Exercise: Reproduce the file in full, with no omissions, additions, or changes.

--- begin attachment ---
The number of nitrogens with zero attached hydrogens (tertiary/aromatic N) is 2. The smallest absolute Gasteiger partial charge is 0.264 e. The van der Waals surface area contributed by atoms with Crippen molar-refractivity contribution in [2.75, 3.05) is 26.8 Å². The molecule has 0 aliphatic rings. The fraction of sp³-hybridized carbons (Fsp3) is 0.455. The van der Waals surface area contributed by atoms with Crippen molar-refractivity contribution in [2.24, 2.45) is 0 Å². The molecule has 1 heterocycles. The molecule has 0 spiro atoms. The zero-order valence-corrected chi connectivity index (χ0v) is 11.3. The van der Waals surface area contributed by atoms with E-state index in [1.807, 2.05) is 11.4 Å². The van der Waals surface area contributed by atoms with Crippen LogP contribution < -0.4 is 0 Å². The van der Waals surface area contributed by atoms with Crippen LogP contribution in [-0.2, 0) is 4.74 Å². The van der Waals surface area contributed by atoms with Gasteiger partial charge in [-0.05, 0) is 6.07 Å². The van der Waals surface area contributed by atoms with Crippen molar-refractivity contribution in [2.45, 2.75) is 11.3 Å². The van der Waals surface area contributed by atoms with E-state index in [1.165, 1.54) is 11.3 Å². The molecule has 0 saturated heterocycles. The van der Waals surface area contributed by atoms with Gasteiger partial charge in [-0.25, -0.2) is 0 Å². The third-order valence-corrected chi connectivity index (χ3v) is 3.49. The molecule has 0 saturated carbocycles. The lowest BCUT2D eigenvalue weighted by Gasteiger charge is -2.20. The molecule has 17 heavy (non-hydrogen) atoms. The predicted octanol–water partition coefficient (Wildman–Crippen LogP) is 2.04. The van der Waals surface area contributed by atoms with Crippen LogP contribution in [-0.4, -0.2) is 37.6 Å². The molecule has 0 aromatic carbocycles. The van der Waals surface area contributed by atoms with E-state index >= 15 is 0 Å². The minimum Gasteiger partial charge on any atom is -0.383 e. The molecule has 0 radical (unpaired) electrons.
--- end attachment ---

The number of nitrogens with zero attached hydrogens (tertiary/aromatic N) is 2. The smallest absolute Gasteiger partial charge is 0.264 e. The van der Waals surface area contributed by atoms with Crippen molar-refractivity contribution in [2.75, 3.05) is 26.8 Å². The molecule has 0 aliphatic rings. The fraction of sp³-hybridized carbons (Fsp3) is 0.455. The van der Waals surface area contributed by atoms with Crippen molar-refractivity contribution in [2.24, 2.45) is 0 Å². The molecule has 1 heterocycles. The molecule has 0 spiro atoms. The zero-order valence-corrected chi connectivity index (χ0v) is 11.3. The van der Waals surface area contributed by atoms with E-state index in [1.807, 2.05) is 11.4 Å². The van der Waals surface area contributed by atoms with Crippen LogP contribution < -0.4 is 0 Å². The van der Waals surface area contributed by atoms with Crippen LogP contribution in [-0.2, 0) is 4.74 Å². The van der Waals surface area contributed by atoms with Gasteiger partial charge in [-0.05, 0) is 6.07 Å². The van der Waals surface area contributed by atoms with Crippen molar-refractivity contribution in [2.45, 2.75) is 11.3 Å². The van der Waals surface area contributed by atoms with E-state index in [1.165, 1.54) is 11.3 Å². The molecule has 0 saturated heterocycles. The van der Waals surface area contributed by atoms with Gasteiger partial charge in [-0.25, -0.2) is 0 Å². The third-order valence-corrected chi connectivity index (χ3v) is 3.49. The molecule has 0 saturated carbocycles. The lowest BCUT2D eigenvalue weighted by Gasteiger charge is -2.20. The molecule has 17 heavy (non-hydrogen) atoms. The predicted octanol–water partition coefficient (Wildman–Crippen LogP) is 2.04. The van der Waals surface area contributed by atoms with Crippen LogP contribution in [-0.4, -0.2) is 37.6 Å². The molecule has 0 aromatic carbocycles. The van der Waals surface area contributed by atoms with E-state index >= 15 is 0 Å². The minimum Gasteiger partial charge on any atom is -0.383 e. The molecule has 0 radical (unpaired) electrons.